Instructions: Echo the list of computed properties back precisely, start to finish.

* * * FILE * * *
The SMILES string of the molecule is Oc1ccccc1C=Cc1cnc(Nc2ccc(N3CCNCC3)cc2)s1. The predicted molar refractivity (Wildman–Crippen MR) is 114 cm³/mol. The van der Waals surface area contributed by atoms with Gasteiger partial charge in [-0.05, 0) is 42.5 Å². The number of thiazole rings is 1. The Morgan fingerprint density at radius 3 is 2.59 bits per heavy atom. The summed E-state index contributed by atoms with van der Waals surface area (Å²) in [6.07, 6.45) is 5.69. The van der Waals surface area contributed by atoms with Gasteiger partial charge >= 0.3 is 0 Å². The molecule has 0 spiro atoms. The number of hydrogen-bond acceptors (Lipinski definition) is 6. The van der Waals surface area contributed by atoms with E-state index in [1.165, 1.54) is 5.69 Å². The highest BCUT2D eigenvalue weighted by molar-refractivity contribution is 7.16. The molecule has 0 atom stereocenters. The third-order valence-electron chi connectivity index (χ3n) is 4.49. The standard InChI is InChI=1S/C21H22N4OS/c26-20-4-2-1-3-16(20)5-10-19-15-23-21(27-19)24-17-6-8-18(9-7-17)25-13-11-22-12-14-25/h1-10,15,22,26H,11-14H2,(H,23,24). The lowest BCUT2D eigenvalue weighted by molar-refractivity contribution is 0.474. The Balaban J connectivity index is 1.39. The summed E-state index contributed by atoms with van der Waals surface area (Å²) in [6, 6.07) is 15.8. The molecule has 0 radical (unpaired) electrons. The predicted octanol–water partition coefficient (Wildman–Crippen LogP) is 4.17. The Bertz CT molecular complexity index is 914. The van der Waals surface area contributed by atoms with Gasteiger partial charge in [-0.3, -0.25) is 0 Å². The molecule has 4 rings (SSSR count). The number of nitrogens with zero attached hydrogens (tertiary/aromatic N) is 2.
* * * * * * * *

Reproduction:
The SMILES string of the molecule is Oc1ccccc1C=Cc1cnc(Nc2ccc(N3CCNCC3)cc2)s1. The predicted molar refractivity (Wildman–Crippen MR) is 114 cm³/mol. The van der Waals surface area contributed by atoms with Gasteiger partial charge in [-0.05, 0) is 42.5 Å². The number of thiazole rings is 1. The Morgan fingerprint density at radius 3 is 2.59 bits per heavy atom. The summed E-state index contributed by atoms with van der Waals surface area (Å²) in [6.07, 6.45) is 5.69. The van der Waals surface area contributed by atoms with Gasteiger partial charge >= 0.3 is 0 Å². The molecule has 0 spiro atoms. The number of hydrogen-bond acceptors (Lipinski definition) is 6. The van der Waals surface area contributed by atoms with E-state index in [1.165, 1.54) is 5.69 Å². The highest BCUT2D eigenvalue weighted by molar-refractivity contribution is 7.16. The molecule has 0 atom stereocenters. The third-order valence-electron chi connectivity index (χ3n) is 4.49. The standard InChI is InChI=1S/C21H22N4OS/c26-20-4-2-1-3-16(20)5-10-19-15-23-21(27-19)24-17-6-8-18(9-7-17)25-13-11-22-12-14-25/h1-10,15,22,26H,11-14H2,(H,23,24). The lowest BCUT2D eigenvalue weighted by molar-refractivity contribution is 0.474. The Balaban J connectivity index is 1.39. The summed E-state index contributed by atoms with van der Waals surface area (Å²) in [6, 6.07) is 15.8. The molecule has 0 radical (unpaired) electrons. The predicted octanol–water partition coefficient (Wildman–Crippen LogP) is 4.17. The Bertz CT molecular complexity index is 914. The van der Waals surface area contributed by atoms with Gasteiger partial charge in [-0.3, -0.25) is 0 Å². The molecule has 4 rings (SSSR count). The number of nitrogens with zero attached hydrogens (tertiary/aromatic N) is 2.